One of the experiences that films allow is the pleasure of identification. Psychology tells us that the child begins to identify with others at a very early stage, and that identifications play a large part in determining personality. When the child becomes a reader and film spectator, transient identifications with the characters of fiction continue to influence personal development. In this final section, I examine the way that film fictions help to produce individuals as gendered subjects, that is as persons who develop social attitudes toward their sexual identity.
So far cognitive theory has had little to say about the different readings caused by variations in gender, class, race, and cultural context. In cognitive psychology, the work of Lawrence Kohlberg in Child Psychology and Childhood Education stands out as an exceptional contribution to the question of gender identification by children.
In the next two chapters I will be examining the manner in which commercial films tend to reinforce stereotypes about gender roles, which, in our society as in every other, are the result of cultural formations. The reinforcement comes both from the stories themselves and from the way the films play on the unconscious fantasies of the spectator. This should hardly be surprising, given the fact that the fictional worlds of film are outgrowths of our literary and cultural heritage. Still, the buried attitudes that influence every phase of cinematic production are well worth exploring.
Gender identity, as a social construction, is of course not synonymous with sexual identity. Our concept of “femininity” has changed a lot since Freud wrote in his New Introductory Lectures that “we regard women as weaker in their social interests and as having less capacity for sublimating their instincts than men.” It is striking, nevertheless, that our culture forces us to think in terms of gendered dichotomies. Catherine Clement and Helene Cixous have set some of these out in their book La Jeune Nee (recently translated as The Newly Born Woman):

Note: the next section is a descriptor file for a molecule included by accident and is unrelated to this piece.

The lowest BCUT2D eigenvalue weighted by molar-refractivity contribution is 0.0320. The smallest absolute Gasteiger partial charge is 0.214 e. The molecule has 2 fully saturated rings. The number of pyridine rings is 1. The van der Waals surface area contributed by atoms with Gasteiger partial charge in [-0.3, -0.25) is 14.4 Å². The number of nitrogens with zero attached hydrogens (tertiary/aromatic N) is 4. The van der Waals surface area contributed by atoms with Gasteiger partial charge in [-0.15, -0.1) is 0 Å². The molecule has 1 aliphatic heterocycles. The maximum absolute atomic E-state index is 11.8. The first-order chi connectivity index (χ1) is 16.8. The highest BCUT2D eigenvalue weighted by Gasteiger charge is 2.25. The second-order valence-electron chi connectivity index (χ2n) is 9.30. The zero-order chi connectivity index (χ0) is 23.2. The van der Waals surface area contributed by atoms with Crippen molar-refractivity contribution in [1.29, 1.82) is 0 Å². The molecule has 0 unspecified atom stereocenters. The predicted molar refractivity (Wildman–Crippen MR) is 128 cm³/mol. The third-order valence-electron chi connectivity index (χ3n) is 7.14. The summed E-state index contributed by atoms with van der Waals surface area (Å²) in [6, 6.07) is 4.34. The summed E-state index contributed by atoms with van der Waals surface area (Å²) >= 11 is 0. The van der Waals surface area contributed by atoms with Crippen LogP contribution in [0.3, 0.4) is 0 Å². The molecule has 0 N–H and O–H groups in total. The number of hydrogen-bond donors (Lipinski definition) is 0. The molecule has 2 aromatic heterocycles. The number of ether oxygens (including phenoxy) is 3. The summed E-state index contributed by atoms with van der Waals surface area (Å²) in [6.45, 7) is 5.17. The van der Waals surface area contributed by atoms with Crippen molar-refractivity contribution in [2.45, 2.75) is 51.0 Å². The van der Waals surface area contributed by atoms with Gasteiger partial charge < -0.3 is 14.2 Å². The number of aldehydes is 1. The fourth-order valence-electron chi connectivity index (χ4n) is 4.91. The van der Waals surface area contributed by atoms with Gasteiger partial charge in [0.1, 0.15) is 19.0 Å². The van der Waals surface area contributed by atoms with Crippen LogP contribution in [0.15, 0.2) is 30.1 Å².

In Reflections on Gender and Science, Evelyn Fox Keller explains that these binary divisions were not always regarded as opposite and irreconcilable poles. Alchemical science, which laid the stress on the fusion of male and female elements into a whole, offered an alternative to the mechanical model that replaced it in the seventeenth century. Interestingly, it was surrealism that tried to revive the alchemical metaphor in our century. Andre Breton regarded the androgyne, a fusion of “masculine” and “feminine” qualities, as the ideal.
In my first chapter, I argue that the recent film E.T. gives a picture of “masculinity” that parallels the treatment of “femininity” in The Wizard of Oz. Children watching these films are bound to come away with very conservative ideas of gender identity. Moreover, the narrative strategy of the films and the fascination children are bound to feel while under the spell of the film apparatus makes it very difficult for them to develop a critical attitude toward the films’ messages. My analysis of two popular children’s films situates them within the literary and cultural framework of children’s fairy tales, familiar territory to young viewers. I demonstrate how each film works on children’s unconscious fantasies, binding them to traditional gender models.
The film star Catherine Deneuve is the focus of my second chapter. Here I examine the way in which mechanical metaphors of desire and sexuality have dominated the portrayal of the film actress. These metaphors, I argue, have their roots in the industrial revolution and are pervasive in the sociology, psychology, and literature of our times. Changing the way we conventionally “script” ourselves as male or female will therefore require a fundamental re-evaluation of our social and intellectual heritage.
Far from being works which “break the frame” of these conventions, the films discussed in the fourth and final section are complicit in reinforcing social norms. In my conclusion, therefore, I suggest some ideas for future films that could critically explore the problem of gender.